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Are the Hottest Funds of 2006 Worth Buying?

Why first-quarter winners are a losing proposition, plus an alternative top 10.

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There's something particularly dangerous about lists of year-to-date fund returns when the year is still young. They capture such a short period of time, yet the returns of the leaders are always so darn enticing. Someone new to fund investing might think, "Why, if they just keep making that kind of return each quarter, I'll make a killing." Or perhaps they think that management has tapped into a growing trend, which is about to break wide open and make even more money. Unfortunately, such assumptions almost always end up costing investors money.

So, please, approach such lists warily. The top performers from the first quarter of 2006 are a case in point. Across the board, these funds have high costs and are extremely volatile, and some have lousy managers. Because of these traits, the odds are quite slim that if you bought one of these funds today you'd be happy with your decision 10 years from now.

Ten Funds Hot Enough to Burn
The kind of super-volatile, high-cost funds found in this quarter's top-10 list tend not to last long in investors' portfolios, or really at all. The fact is, a lot of these funds get killed off eventually. Alas, many trendy funds from years past--such as Steadman Oceanographic, Kinetics MidEast Peace, and Amerindo B2B--aren't around anymore.

 Top-Performing Funds in 2006
Fund NameYTD Return
Oberweis China Oppor (OBCHX)36.64
U.S. Global Invest Wrld Prec Min (UNWPX)34.50
Frontier MicroCap (FEFPX)33.34
U.S. Global Investors Gold (USERX)32.62
Dreyfus Premier Greater China (DPCAX)29.38
Gartmore China Oppor (GOPIX)27.10
ProFunds Ultra Small Cap (UAPIX)26.89
Firsthand Technology Innov  (TIFQX)24.55
ProFunds Ultra Real Estate (REPIX)24.00
Reynolds (REYFX)23.97
Returns through 03-30-06.

Consider that only three of these 10 have a 10-year track record, and none of those three are appealing, despite their big first quarter. U.S. Global Investors World Precious Minerals has gained 4.99% on an annualized basis over the past 10 years, U.S. Global Investors Gold has a 4.89% annualized loss for the period, and Frontier MicroCap has posted an appalling 10-year annualized loss of 29.73%.

I'd bet that maybe one of the funds in this list will provide a nice return over the next 10 years, but even that one may produce poor results for its average shareholder because it's so hard to time these funds right. To make money in a highly volatile fund, you need to have the courage to buy when it isn't hot (ideally when it's in the red) and then hold on through the horrifying losses.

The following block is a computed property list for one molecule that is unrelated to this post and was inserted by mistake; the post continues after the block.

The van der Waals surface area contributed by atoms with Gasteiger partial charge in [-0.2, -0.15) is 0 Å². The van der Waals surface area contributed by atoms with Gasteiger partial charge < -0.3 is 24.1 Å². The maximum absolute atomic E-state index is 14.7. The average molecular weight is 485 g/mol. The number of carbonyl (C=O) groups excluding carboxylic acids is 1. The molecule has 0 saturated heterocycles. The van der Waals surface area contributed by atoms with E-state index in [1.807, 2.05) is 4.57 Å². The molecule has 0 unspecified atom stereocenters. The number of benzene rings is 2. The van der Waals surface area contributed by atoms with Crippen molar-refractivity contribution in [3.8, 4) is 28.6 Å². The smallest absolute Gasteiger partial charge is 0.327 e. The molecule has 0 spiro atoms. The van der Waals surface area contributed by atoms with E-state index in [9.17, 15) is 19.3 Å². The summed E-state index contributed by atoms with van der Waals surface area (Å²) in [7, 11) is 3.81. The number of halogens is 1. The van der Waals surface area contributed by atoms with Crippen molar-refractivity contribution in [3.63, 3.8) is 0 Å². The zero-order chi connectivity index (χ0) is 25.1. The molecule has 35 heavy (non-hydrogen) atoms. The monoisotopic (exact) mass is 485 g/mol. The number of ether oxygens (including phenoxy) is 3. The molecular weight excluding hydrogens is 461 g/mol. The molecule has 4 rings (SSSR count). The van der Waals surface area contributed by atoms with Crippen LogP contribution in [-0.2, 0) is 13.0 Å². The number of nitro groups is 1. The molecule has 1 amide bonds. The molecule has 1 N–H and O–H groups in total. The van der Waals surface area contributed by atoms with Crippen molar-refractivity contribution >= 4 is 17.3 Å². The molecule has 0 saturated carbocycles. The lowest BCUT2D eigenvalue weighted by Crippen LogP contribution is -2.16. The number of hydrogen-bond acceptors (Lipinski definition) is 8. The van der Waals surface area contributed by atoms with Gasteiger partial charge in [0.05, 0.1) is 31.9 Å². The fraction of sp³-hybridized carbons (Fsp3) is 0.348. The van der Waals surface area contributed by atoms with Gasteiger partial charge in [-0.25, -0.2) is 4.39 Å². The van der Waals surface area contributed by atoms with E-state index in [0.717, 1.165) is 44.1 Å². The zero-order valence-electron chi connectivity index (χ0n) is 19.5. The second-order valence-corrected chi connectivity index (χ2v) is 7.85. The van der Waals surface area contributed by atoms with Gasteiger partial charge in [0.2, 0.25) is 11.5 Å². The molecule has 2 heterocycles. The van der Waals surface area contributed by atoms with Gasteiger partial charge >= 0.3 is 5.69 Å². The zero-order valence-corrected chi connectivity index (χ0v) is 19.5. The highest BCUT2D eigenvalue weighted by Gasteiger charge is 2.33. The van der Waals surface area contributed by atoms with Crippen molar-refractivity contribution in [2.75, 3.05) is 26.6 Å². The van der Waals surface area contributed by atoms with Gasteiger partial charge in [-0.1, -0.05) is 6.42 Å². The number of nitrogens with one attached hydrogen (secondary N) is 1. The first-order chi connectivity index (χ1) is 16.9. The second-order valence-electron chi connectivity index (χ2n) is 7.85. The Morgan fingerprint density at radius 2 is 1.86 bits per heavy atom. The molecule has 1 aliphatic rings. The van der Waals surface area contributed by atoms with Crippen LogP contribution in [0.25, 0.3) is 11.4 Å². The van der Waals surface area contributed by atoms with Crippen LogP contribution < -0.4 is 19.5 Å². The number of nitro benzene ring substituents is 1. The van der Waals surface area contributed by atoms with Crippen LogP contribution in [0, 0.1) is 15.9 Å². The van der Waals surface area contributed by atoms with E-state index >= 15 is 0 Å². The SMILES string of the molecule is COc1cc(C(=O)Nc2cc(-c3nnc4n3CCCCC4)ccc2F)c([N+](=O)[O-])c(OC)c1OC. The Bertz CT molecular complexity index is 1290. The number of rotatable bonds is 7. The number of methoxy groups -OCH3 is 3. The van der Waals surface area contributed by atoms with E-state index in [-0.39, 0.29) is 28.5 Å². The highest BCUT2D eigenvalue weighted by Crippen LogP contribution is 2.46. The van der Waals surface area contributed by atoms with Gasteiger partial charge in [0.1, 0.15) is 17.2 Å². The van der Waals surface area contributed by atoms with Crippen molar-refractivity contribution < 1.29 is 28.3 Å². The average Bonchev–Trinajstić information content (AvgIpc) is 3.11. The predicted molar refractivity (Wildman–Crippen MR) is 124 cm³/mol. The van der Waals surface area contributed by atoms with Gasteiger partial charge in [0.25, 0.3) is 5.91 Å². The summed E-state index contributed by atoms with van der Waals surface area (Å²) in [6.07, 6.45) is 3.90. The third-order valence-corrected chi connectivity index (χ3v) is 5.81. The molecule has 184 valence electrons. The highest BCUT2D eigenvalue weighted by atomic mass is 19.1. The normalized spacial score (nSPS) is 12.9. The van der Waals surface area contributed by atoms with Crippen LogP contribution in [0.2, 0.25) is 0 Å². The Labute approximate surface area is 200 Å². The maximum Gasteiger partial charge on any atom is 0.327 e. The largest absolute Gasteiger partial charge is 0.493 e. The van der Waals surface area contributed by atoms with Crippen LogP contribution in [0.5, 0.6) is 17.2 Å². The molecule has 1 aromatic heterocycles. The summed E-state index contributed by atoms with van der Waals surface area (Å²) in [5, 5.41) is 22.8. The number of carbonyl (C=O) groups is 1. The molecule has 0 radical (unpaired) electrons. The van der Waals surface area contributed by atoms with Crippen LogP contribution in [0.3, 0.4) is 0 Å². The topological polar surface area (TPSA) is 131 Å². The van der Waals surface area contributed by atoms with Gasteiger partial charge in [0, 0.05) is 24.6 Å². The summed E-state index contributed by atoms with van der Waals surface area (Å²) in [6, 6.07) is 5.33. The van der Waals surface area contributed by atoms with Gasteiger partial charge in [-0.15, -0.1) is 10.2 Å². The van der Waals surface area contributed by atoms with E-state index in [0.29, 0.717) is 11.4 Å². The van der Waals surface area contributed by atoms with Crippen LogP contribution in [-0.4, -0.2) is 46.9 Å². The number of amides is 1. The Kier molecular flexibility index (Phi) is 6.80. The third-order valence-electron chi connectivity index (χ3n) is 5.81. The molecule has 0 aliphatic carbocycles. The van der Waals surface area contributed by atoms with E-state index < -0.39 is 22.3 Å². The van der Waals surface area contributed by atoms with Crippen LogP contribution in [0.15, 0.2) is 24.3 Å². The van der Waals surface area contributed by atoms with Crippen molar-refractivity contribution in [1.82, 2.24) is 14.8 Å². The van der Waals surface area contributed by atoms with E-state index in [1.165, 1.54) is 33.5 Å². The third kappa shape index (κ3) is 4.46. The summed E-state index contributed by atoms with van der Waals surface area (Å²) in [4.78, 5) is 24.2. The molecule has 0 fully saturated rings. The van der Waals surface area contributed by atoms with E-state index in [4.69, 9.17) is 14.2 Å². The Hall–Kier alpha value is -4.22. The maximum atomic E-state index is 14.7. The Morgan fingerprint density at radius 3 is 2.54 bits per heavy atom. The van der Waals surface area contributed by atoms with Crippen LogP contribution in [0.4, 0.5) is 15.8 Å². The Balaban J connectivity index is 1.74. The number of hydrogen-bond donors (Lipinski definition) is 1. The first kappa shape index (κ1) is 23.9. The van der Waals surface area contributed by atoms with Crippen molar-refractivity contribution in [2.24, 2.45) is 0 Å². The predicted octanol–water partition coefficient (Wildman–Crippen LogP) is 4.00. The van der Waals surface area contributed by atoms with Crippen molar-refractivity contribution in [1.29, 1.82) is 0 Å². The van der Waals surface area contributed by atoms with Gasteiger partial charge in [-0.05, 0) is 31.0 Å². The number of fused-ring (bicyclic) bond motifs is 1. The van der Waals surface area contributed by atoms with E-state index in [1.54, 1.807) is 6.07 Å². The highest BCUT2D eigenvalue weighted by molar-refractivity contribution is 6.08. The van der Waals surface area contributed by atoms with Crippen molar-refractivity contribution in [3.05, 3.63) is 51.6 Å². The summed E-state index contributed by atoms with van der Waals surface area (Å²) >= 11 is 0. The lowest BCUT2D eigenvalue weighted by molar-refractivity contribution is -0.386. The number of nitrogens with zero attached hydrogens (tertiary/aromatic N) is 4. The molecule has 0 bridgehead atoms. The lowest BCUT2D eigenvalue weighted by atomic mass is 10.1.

Ten Funds Boring Enough to Depend On
I propose an alternative to the standard list of first-quarter winners. Instead of simply looking for the hottest short-term performance, I used  Premium Fund Screener to create a list funds you'd actually want to own that also boast truly impressive performance.

First, I screened for funds that charge less than 1%, have a standard deviation no greater than that of  Vanguard 500 Index (VFINX), and carry Stewardship Grades of B or better. Nothing profound here, I'm just looking for solid long-term performers that won't throw you with wild gyrations from quarter to quarter. Then I ranked the funds that passed my screen based on their performance relative to their category. The top funds are listed in the table below.

 Solid Funds with Great Long-Term Performance
Fund10-Year
Cat Rank
10-Year
Return
Mairs & Power Growth (MPGFX)213.93
T. Rowe Price Capital Appreciation (PRWCX)212.38
Vanguard Wellesley Income (VWINX)28.75
American Century Equity Income (TWEIX)312.61
Fidelity Balanced (FBALX)611.06
Mairs & Power Balanced (MAPOX)79.88
Jensen (JENSX)99.88
T. Rowe Price Personal Strat Income  (PRSIX)108.05
American Funds American Balanced (ABALX)119.87
Vanguard Wellington (VWELX)1110.01
Data through 02-28-06.

Most of the funds that made my alternative list own some bonds, which helps to reduce volatility. These funds are a bit boring, but they provide way better odds of making money--and sleeping better doing it--than you could get by taking a flier on a fund with scorching short-term returns.

Russel Kinnel has a position in the following securities mentioned above: JENSX. Find out about Morningstar’s editorial policies.